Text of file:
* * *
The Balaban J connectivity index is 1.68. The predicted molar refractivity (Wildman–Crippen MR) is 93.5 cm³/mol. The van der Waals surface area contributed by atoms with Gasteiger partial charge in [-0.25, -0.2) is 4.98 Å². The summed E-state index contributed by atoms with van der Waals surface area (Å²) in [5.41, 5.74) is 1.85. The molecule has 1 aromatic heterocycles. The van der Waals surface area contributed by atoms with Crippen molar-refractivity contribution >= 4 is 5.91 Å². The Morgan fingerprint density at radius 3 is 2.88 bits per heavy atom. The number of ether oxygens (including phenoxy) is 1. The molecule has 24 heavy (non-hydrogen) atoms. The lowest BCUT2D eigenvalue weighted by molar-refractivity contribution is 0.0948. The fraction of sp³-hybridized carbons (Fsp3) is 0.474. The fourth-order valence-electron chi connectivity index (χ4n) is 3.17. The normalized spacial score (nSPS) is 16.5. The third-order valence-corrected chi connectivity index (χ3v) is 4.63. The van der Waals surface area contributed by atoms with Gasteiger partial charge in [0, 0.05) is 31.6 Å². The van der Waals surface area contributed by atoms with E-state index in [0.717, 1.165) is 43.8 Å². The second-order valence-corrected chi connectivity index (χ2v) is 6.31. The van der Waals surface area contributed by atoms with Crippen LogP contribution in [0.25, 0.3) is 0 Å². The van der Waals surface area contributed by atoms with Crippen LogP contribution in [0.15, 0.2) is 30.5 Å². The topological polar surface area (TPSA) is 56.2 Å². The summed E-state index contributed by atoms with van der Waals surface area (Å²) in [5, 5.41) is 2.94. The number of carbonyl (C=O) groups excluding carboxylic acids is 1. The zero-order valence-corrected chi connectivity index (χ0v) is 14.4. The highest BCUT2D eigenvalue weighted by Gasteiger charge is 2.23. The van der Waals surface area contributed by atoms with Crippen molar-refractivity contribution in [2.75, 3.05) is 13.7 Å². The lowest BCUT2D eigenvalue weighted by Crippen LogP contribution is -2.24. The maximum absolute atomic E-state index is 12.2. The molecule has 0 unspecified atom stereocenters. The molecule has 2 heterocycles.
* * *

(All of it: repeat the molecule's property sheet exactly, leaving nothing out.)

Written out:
The Balaban J connectivity index is 1.68. The predicted molar refractivity (Wildman–Crippen MR) is 93.5 cm³/mol. The van der Waals surface area contributed by atoms with Gasteiger partial charge in [-0.25, -0.2) is 4.98 Å². The summed E-state index contributed by atoms with van der Waals surface area (Å²) in [5.41, 5.74) is 1.85. The molecule has 1 aromatic heterocycles. The van der Waals surface area contributed by atoms with Crippen molar-refractivity contribution >= 4 is 5.91 Å². The Morgan fingerprint density at radius 3 is 2.88 bits per heavy atom. The number of ether oxygens (including phenoxy) is 1. The molecule has 24 heavy (non-hydrogen) atoms. The lowest BCUT2D eigenvalue weighted by molar-refractivity contribution is 0.0948. The fraction of sp³-hybridized carbons (Fsp3) is 0.474. The fourth-order valence-electron chi connectivity index (χ4n) is 3.17. The normalized spacial score (nSPS) is 16.5. The third-order valence-corrected chi connectivity index (χ3v) is 4.63. The van der Waals surface area contributed by atoms with Gasteiger partial charge in [0, 0.05) is 31.6 Å². The van der Waals surface area contributed by atoms with E-state index in [0.717, 1.165) is 43.8 Å². The second-order valence-corrected chi connectivity index (χ2v) is 6.31. The van der Waals surface area contributed by atoms with Crippen LogP contribution in [0.25, 0.3) is 0 Å². The van der Waals surface area contributed by atoms with Crippen LogP contribution in [0.15, 0.2) is 30.5 Å². The topological polar surface area (TPSA) is 56.2 Å². The summed E-state index contributed by atoms with van der Waals surface area (Å²) in [5, 5.41) is 2.94. The number of carbonyl (C=O) groups excluding carboxylic acids is 1. The zero-order valence-corrected chi connectivity index (χ0v) is 14.4. The highest BCUT2D eigenvalue weighted by Gasteiger charge is 2.23. The van der Waals surface area contributed by atoms with Crippen molar-refractivity contribution in [2.75, 3.05) is 13.7 Å². The lowest BCUT2D eigenvalue weighted by Crippen LogP contribution is -2.24. The maximum absolute atomic E-state index is 12.2. The molecule has 0 unspecified atom stereocenters. The molecule has 2 heterocycles.